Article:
Tag Archives: donation

Taxes Don’t Motivate

Deductions, Taxes and Tax Day

Donors are not primarily motivated by taxes when they make their giving decisions. Rich, middle, or poor, we all have other considerations and motivations that trump the tax code’s financial incentives. This New York Times piece by Judith Warner, “The Charitable-Giving Divide” explores those greater influences.

I have always believed the Obama proposal to limit charitable deductions for high earners will not have the devastating impact on charitable giving that many predict. The decrease will be small and temporary.

History has shown that giving rebounds within a few years of depression, recession and tax code changes, then continues its gradual rise.

Best Prospect Research Comes From The Prospect

The Association of Prospect Researchers in Advancement met recently, and a hot topic was the May Wall Street Journal article, “Is Your Favorite Charity Spying On You.” The article didn’t portray prospect research in the best light, suggesting it’s a furtive, unseemly practice. The Chronicle of Philanthropy covered APRA’s reaction. The Journal focused on finding new prospects through research, and The Chronicle cites stats on new donors found for a campaign. I’m interested in a different kind of prospect research. The kerfuffle (a word I’ve always liked) gets me thinking: The best prospect research I’ve obtained and seen has come from the prospect themselves. No research site or algorithm can substitute for a shared meal and conversation between a prospect and fundraiser. You don’t have to meet over a meal, but I prefer it for several reasons.

You’re sharing the table and the meal. Sharing is a good place to start when the discussion is around a charitable gift–the sharing of the prospect’s money, contacts and/or time with an organization they love. Office distractions aren’t as plentiful in a restaurant. I always silence my cell, because I really don’t want to disturb our meal, and I’m hoping my dining partner will do the same. (Many do, some don’t.) Our timing is controlled by a neutral party, our server, and is familiar to both of us. We know the waitstaff will come at appointed times and we know when we’ll be left alone for long stretches. Our shared understanding of the meal ritual furthers our conversation. That’s a sufficient dining digression.

Nothing beats talking to a person when you want to get to know them. And get to know things about them. Prospects are people, not research projects (I’m not implying prospect researchers think of them that way), so have conversations with them. I’ve talked about children, spouses and siblings, wealth, asset mixes, CEOs and fellow trustees, worries, loves, illnesses, professions, boats, homes, economic forecasts, fears, vacations, country club fees, other charitable interests and estate plans. After technical expertise, the skills I most desire in a fundraiser are listening and conversing.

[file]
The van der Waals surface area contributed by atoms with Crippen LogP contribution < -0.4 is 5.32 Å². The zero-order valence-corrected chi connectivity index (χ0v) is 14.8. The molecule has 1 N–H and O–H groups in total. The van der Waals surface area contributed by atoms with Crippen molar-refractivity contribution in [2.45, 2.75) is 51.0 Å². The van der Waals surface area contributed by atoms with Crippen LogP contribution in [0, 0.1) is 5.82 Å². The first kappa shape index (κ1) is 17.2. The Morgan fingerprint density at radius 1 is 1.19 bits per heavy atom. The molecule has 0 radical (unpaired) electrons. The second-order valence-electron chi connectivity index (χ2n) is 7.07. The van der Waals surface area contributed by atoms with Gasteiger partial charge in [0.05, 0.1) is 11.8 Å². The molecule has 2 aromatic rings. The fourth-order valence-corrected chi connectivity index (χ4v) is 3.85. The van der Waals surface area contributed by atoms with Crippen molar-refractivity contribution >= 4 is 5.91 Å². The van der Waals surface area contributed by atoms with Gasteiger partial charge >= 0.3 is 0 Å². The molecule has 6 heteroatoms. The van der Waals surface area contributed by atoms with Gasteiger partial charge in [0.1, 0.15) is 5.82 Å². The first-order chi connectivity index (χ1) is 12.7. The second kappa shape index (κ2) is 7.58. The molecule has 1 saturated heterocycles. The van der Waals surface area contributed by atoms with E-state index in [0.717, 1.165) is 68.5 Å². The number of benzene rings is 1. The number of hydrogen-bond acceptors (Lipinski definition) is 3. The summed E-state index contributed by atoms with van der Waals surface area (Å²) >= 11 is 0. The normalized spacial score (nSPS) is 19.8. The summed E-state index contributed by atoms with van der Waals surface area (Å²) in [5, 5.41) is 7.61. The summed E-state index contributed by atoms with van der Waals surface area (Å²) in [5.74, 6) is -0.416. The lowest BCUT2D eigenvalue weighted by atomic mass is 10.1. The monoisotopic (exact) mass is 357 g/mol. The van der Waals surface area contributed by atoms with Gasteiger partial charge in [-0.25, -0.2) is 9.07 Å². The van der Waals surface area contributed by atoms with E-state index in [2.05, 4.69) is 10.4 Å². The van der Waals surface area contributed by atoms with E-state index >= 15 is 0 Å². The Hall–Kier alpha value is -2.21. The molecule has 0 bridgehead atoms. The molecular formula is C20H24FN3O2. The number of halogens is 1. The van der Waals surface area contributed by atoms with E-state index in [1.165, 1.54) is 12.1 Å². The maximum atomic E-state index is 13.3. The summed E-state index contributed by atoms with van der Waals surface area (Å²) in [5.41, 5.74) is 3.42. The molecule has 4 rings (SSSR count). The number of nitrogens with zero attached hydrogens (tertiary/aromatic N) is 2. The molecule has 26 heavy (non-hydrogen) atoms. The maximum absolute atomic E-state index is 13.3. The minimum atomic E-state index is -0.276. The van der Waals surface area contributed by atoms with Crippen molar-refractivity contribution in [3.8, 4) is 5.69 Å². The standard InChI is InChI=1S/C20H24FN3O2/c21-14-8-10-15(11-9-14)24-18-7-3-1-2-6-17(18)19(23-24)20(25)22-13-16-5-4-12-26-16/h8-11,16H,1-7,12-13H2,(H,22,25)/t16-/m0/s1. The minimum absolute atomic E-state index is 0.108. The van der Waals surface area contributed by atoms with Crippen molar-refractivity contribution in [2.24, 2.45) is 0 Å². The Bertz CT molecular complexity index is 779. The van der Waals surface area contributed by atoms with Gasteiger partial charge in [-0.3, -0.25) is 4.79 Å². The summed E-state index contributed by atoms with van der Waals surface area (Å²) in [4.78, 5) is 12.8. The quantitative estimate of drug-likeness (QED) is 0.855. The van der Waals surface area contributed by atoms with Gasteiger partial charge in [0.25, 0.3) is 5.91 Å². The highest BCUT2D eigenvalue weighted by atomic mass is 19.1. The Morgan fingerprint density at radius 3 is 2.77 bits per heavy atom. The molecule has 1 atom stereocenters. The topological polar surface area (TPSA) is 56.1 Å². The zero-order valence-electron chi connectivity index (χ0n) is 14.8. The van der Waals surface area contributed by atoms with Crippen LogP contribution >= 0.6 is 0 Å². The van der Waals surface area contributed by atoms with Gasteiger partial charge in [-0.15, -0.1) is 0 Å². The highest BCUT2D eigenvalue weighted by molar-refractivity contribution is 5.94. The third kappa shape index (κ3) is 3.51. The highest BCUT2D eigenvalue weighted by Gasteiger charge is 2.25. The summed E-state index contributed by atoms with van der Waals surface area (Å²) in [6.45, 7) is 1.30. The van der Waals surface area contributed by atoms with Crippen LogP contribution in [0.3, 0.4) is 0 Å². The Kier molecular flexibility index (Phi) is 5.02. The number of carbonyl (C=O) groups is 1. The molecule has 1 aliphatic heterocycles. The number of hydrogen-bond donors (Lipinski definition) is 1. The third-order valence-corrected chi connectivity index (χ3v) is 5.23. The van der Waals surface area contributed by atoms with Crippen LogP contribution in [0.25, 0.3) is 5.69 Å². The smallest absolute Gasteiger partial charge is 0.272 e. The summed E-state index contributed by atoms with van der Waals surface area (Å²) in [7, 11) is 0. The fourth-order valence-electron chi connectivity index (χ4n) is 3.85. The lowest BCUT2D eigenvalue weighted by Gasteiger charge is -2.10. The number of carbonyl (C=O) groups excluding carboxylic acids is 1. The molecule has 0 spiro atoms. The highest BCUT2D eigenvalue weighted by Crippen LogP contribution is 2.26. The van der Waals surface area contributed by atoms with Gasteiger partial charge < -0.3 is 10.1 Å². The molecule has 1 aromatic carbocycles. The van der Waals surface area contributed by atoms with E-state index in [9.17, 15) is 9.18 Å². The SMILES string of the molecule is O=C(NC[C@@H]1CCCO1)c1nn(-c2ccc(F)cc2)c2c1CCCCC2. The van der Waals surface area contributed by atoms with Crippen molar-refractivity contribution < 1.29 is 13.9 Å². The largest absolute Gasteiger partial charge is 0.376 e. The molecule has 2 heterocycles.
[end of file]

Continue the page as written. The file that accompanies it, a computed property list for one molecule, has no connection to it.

After a meal with your prospects, you should be rushing to write your notes, which go into your prospect report, to get channeled to your prospect researcher for analysis and thought. That’s the best prospect research, much better than any data points you can buy.

Take The Money And Run Sprints

July 08, 2010 - Greenwich, CONNECTICUT, United States - epa02241970 Photo made from television screen showing LeBron James (L), NBA's reigning two-time MVP, as he ends months of speculation and announces 08 July 2010 on ESPN 'The Decision' in Greenwich, Connecticut, USA, that he will go to the Miami Heat where he will play basketball next 2010-11 season. James said his decision was based on the fact that he wanted to play with Dwyane Wade and Chris Bosh.

The Chronicle of Philanthropy asks how Boys & Girls Clubs of America should react to the controversy around ESPN’s donation of advertising revenue from the LeBron James TV spectacle.

They should take the money and run.

If James, ESPN, other media and the NBA have embarrassed themselves, that’s a matter for their CEOs, consciences and PR agencies. The Boys & Girls Clubs of America was the recipient of a donation and press attention that are enviable.

The nonprofit doesn’t look bad. It looks like an agency accepting gifts to support its good work. The controversy swirling around the donation shouldn’t stand in the agency’s way of graciously thanking Mr. James for his support.